RFR: JDK-8210197: candidate selection during overload resolution can lead to unexpected results for diamond expressions

Maurizio Cimadamore maurizio.cimadamore at oracle.com
Wed Nov 7 12:03:02 UTC 2018

I think where javac is really tripping up is that it's not setting up 
the env.info.selectSuper parameter ahead of performing the resolution 
step. This parameter is setup like this:

diamondEnv.info.selectSuper = cdef != null;

I wonder, is speculative attribution completely messing this up (since 
it is removing bodies from anon classes using diamond) ? If so, then 
that is your issue (but it would still be nice if the spec text would be 
made clearer).


On 07/11/2018 08:59, Maurizio Cimadamore wrote:
> Hi Vicente,
> I have some reservation about the fix; the idea behind the code in 
> Resolve is that there exist some 'ordering' of error messages (by 
> usefulness) - typically if you have something that is NOT APPLICABLE 
> and ACCESSIBLE you'd want that to be reported instead of some 
> inaccessible symbol found somewhere else. This logic makes a lot of 
> sense given that javac scans supertypes from the bottom up - meaning 
> that if you reported every single access error, you'd get a lot of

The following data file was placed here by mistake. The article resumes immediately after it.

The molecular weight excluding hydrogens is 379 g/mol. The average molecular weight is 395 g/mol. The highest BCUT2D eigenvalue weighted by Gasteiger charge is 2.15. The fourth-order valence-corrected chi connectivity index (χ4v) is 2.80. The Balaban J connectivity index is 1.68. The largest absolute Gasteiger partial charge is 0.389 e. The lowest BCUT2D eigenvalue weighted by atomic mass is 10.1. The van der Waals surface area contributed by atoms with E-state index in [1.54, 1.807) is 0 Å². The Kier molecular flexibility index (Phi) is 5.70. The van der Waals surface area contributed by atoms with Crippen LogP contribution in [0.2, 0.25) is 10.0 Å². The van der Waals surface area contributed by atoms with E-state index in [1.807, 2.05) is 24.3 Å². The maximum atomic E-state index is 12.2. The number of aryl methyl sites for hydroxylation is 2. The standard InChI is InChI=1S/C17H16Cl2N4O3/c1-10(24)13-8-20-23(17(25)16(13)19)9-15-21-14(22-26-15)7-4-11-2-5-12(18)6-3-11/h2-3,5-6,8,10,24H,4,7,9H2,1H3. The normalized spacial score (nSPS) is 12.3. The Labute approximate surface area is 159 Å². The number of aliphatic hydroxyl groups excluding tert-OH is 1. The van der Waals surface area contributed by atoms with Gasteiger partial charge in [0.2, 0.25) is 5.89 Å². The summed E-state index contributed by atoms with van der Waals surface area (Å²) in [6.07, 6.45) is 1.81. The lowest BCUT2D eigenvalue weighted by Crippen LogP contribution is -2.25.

> spurious hits. So this patch has the problem of altering that 
> behavior: now accessibility errors can 'trump' applicability ones.
> Another problem in the fix (maybe latent) is that you only create the 
> access error if the bestSoFar is WRONG_MTH - but not if it's 
> WRONG_MTHS, meaning that if the arity of the inapplicable symbols > 1 
> your patch is not effective.
> That said, instead of going down this route, I think it's worth asking 
> a deeper (and JLS-related) question: what should be the modifiers of 
> the synthetic constructor symbols that are used to resolve an 
> anonymous class expression as per 15.9.3; that section says that the 
> new constructors to be checked must be defined in the supertype of C 
> (in this case MyClass itself) and that they must retain same modifiers 
> (protected in this case):
> "If the class instance creation expression uses <>, then:
> [...]If C is an anonymous class, let D be the superclass or 
> superinterface of C named by the class instance creation expression.
> If D is a class, let c1...cn be the constructors of class D. [...]
> A list of methods m1...mn is defined for the purpose of overload 
> resolution and type argument inference. For all j (1 ≤ j ≤ n), mj is 
> defined in terms of cj as follows:
> ...
> The modifiers of |m_j | are those of |c_j |"
> Under those rules, it is not clear to me how could the logic described 
> in the spec succeed in finding the right method - they should both 
> appear as non accessible (they are defined in D and in a different 
> package, but with 'protected' modifier), so this should apply:
> "To choose a constructor, we temporarily consider m1...mn to be 
> members of D. One of m1...mn is chosen, as determined by the class 
> instance creation expression's argument expressions, using the process 
> specified in §15.12.2.